selecting a subset of the (i−1)-way joins having the least number of rows to use in forming the i-way joins.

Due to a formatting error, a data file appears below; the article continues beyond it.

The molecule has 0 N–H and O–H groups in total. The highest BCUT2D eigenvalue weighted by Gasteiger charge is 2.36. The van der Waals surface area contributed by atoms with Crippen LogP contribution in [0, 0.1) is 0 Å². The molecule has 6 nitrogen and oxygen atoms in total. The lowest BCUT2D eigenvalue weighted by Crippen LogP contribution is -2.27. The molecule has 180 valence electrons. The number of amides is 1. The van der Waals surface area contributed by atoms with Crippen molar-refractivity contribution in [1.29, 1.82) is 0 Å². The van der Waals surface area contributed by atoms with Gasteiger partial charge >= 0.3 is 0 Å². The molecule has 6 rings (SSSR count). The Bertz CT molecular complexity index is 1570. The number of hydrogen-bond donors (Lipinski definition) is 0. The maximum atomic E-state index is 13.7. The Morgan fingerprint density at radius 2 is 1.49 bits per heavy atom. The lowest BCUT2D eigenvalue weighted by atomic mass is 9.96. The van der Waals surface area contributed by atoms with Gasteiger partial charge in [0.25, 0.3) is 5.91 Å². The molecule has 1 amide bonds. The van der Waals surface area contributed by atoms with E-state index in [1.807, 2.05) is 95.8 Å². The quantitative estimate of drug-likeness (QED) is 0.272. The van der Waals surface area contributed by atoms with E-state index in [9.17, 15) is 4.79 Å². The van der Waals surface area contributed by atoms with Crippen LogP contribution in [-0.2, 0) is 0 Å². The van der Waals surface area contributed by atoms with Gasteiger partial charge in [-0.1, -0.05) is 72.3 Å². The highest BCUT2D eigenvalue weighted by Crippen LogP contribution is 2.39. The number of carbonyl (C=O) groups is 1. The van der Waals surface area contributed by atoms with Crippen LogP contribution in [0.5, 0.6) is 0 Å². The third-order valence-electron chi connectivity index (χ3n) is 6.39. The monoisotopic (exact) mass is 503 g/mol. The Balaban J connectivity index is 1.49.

38. The article of manufacture of forming join permutations of all the tables from combinations of the i-way joins for which join costs were estimated during the iterations; and for each formed join permutation of all the tables, summing the join costs for each i-way join that is a sub-join of the formed join permutation of all the tables to estimate the join costs for all the tables in the join permutation, wherein the join permutation of all the tables having the lowest estimated cost is selected. 39. The article of manufacture of generating a join combination data structure indicating the tables used in each permutation of tables for which join costs were estimated; and generating a permutation data structure for each permutation of the tables indicated in each join combination data structure, wherein the estimated join costs to perform the joins for one permutation of at least two of the tables is included in the permutation data structure generated for that permutation. Description [0001] 1. Field of the Invention [0002] The present invention relates to a method, system, and program for selecting a join order for tables subject to a join operation. [0003] 2. Description of the Related Art [0004] Data records in a relational database management system (RDBMS) in a computer are maintained in tables, which are a collection of rows all having the same columns. Each column maintains information on a particular type of data for the data records which comprise the rows. Tables in the database are searched using a Structured Query Language (SQL), which specifies search operations or predicates to perform on columns of tables in the database to qualify rows in the database tables that satisfy the search conditions. An SQL join operation involves a query that is performed on combinations of rows from a plurality of tables. Conceptually, when executing a join operation on a plurality of tables, the database engine forms all possible combinations of rows from the table. The database engine then applies the search condition to all the combinations of rows from the join tables. In a join query, a search condition or join condition specifies some relationship between the rows to be joined. One challenge in performing a join query on multiple tables is to select the order in which the tables will be joined when applying the search criteria, i.e., the order in which the rows of the table are joined. [0005] Many database engines utilize optimization techniques to select the best possible join ordering for queries in relational database systems. The order in which the joins are performed has a substantial impact on query performance. The desired query execution plan consists of an ordered series of primitive database operators and is typically developed by choosing the plan having the least estimated execution cost from among several alternative plans making up a “search space”. A search space embraces a number of query execution plans that are limited according to the type and sequence of the primitive database operators allowed in the plans. Since only two-way join operators are usually provided as primitives, an optimizer is normally obliged to select the “best” sequence of two-way joins to achieve the N-way join of data tables requested by a non-procedural user query. [0006] The computational complexity of the optimization process and the execution efficiency of the plan chosen by that process are dominated by the number of such possible primitive operator sequences that must be evaluated by the optimizer. That is, they are dominated by the size of the “search space” spanned by the query optimizer. An exhaustive enumeration is clearly exponential in the number of tables and hence is impractical for all but trivial queries. Thus, some scheme for limiting the search space must be provided to any query optimizer. The commonly assigned U.S. Pat. No. 5,301,317, entitled “System for Adapting Query Optimization Effort to Expected Execution Time,” which is incorporated herein by reference in its entirety includes further discussion of how the search space may be reduced to limit the cost of the query optimization process and dynamic programming techniques to optimize query evaluation plans. [0007] Certain prior art query optimizers will switch to a heuristic approach if the number of tables in the join query exceeds a predetermined threshold. The reason for such switching is to limit the computational resources, e.g., memory, storage, processor cycles, expended on the query optimization process. To conserve computational resources, the query optimizer may use a greedy algorithm as the heuristic approach in the event when there are too many tables. One such prior art greedy approach is to use the smallest table, which is the table having the least number of rows, as the first table in the ordering and then determine the cost of different join orders with the smallest table first. The next smallest tables may be placed in subsequent positions in the join order when determining the cost of the different join orderings, such that the cost is considered with respect to different possible orders having some number of smallest tables in the initial order positions. [0008] One common query evaluation plan is to use dynamic programming algorithms, which often are difficult to infeasible or extremely consuming to process if many tables, e.g., ten tables or more, are involved in the join operation. The article entitled “Optimization of Large Join Queries: Combining Heuristics and Combinatorial Techniques,” by Arun Swami, in the ACM SIGMOD Record Vol. 18, No. 2, pgs. 367-367 by the Association for Computing Machinery (ACM Copyright 1989), discusses problems with dynamic programming query evaluation techniques as the number of tables involved in the query exceeds ten. This article is incorporated herein by reference in its entirety. [0009] Notwithstanding current query optimization techniques, there is a continued need in the art for improved query optimization techniques. [0010] Provided are a method, system, and program for selecting a join order for tables subject to a join operation. An estimation is made of a join cost to perform joins on permutations of at least two of the tables, wherein each join permutation indicates an order of joining the tables. A determination is made as to whether sufficient computational resources are available to perform a join cost analysis of further join permutations of the tables. If sufficient computational resources are not available, then a determination is made of a restricted subset of remaining join permutations of at least two of the tables for which join costs have not been estimated that is less than all the remaining join permutations. The join costs of permutations of tables in the restricted subset is estimated and the estimated join costs are used to select one join permutation of all the tables having a lowest estimated join cost. [0011] In further implementations, estimating the join cost with respect to permutations of the tables further comprises monitoring resources consumed when estimating the join costs; reducing a remaining resource budget by the monitored resources consumed; estimating future resources needed to estimate the join costs on remaining join permutations; and determining whether the future resources exceeds the remaining resource budget, wherein sufficient computational resources are not available if the estimated future resources exceeds the remaining resource budget. [0012] In still further implementations, the join costs are estimated in iterations, and the steps of monitoring resources and determining whether resources consumed exceeds the resource budget occur during each iteration. [0013] In yet further implementations, during each iteration following the first iteration, a determination is made of join permutations formed by combining the join permutations considered in a previous iteration and the tables, wherein the join costs are estimated with respect to the determined join permutations. [0014] Still further, determining the restricted subset during each iteration may comprise selecting less than all of the join permutations considered in the previous iteration and using the selected join permutations considered in the previous iteration to form the determined join permutations. [0015] The described implementations provide improved techniques to determine a least cost join order within a computational resource budget, where the number of join orders considered in the cost analysis is adjusted based on an estimation of remaining computational resources available for the join cost analysis. [0016] Referring now to the drawings in which like reference numbers represent corresponding parts throughout: [0017]FIG. 1 illustrates a computing environment in which aspects of the invention are implemented; [0018]FIG. 2 illustrates data structure to store cost information on different join permutations in accordance with implementations of the invention; [0019]FIGS. 3 [0020]FIG. 4 illustrates a computing architecture that may be utilized with certain implementations of the invention. [0021] In the following description, reference is made to the accompanying drawings which form a part hereof and which illustrate several embodiments of the present invention. It is understood that other embodiments may be utilized and structural and operational changes may be made without departing from the scope of the present invention. [0022]FIG. 1 illustrates a computing environment in which aspects of the invention are implemented. A computer system [0023] The query optimizer [0024]FIG. 2 illustrates data structures that are used to store cost information for each i-way join. At each iteration, the query optimizer [0025]FIGS. 3 [0026] The query optimizer [0027] The query optimizer [0028] If (at block [0029] After generating the join combination structures at block [0030] After performing the cost analysis for all iterations, the query optimizer [0031] With the described implementations, the query optimizer [0032] With the described implementations, cost analysis can be applied to as many different join permutations as possible without exceeding budgetary constraints by adjusting the number of permutations considered. [0033] The query optimization technique may be implemented as a method, apparatus or article of manufacture using standard programming and/or engineering techniques to produce software, firmware, hardware, or any combination thereof. The term “article of manufacture” as used herein refers to code or logic implemented in hardware logic (e.g., an integrated circuit chip, Programmable Gate Array (PGA), Application Specific Integrated Circuit (ASIC), etc.) or a computer readable medium, such as magnetic storage medium (e.g., hard disk drives, floppy disks,, tape, etc.), optical storage (CD-ROMs, optical disks, etc.), volatile and non-volatile memory devices (e.g., EEPROMs, ROMs, PROMs, RAMs, DRAMs, SRAMs, firmware, programmable logic, etc.). Code in the computer readable medium is accessed and executed by a processor. The code in which preferred embodiments are implemented may further be accessible through a transmission media or from a file server over a network. In such cases, the article of manufacture in which the code is implemented may comprise a transmission media, such as a network transmission line, wireless transmission media, signals propagating through space, radio waves, infrared signals, etc. Of course, those skilled in the art will recognize that many modifications may be made to this configuration without departing from the scope of the present invention, and that the article of manufacture may comprise any information bearing medium known in the art. [0034] In FIG. 2, specific combination and permutation data structures were described for providing information on the different join orders analyzed. In alternative implementations, alternative data structure arrangements may be used, and additional information may be provided in the data structures providing information on the join combinations and permutations considered in the cost analysis. [0035] The described implementations analyzed the resource usage during each iteration of considering the cost of i-way joins. In alternative implementation, the resource usage may be analyzed across iterations or within iterations after analyzing one or more joins within an iteration to allow for an even more rapid adjustment of the search space. [0036] In the described implementations, the search space was reduced by selecting fewer of the (i−1)-way combinations considered in the previous iteration to use in forming i-way combinations during the current iteration. In alternative implementations, other techniques may be used to restrict the number of joins considered in the current and/or subsequent iterations, either by reducing the number of join combinations considered in a previous iteration of (i−1)-way joins or reducing the number of tables combined with the combinations from the previous iteration to form i-way joins. [0037] The described implementations discussed modifications to dynamic programming algorithms. In alternative implementations, the described techniques for limiting the search space in considering the cost of different join orderings may be applied to query optimization algorithms that are not based on dynamic programming algorithms. [0038] The illustrated logic of FIGS. 3 [0039]FIG. 4 illustrates one implementation of the architecture of the computer system [0040] The foregoing description of the preferred embodiments of the invention has been presented for the purposes of illustration and description. It is not intended to be exhaustive or to limit the invention to the precise form disclosed. Many modifications and variations are possible in light of the above teaching. It is intended that the scope of the invention be limited not by this detailed description, but rather by the claims appended hereto. The above specification, examples and data provide a complete description of the manufacture and use of the composition of the invention. Since many embodiments of the invention can be made without departing from the spirit and scope of the invention, the invention resides in the claims hereinafter appended. Referenced by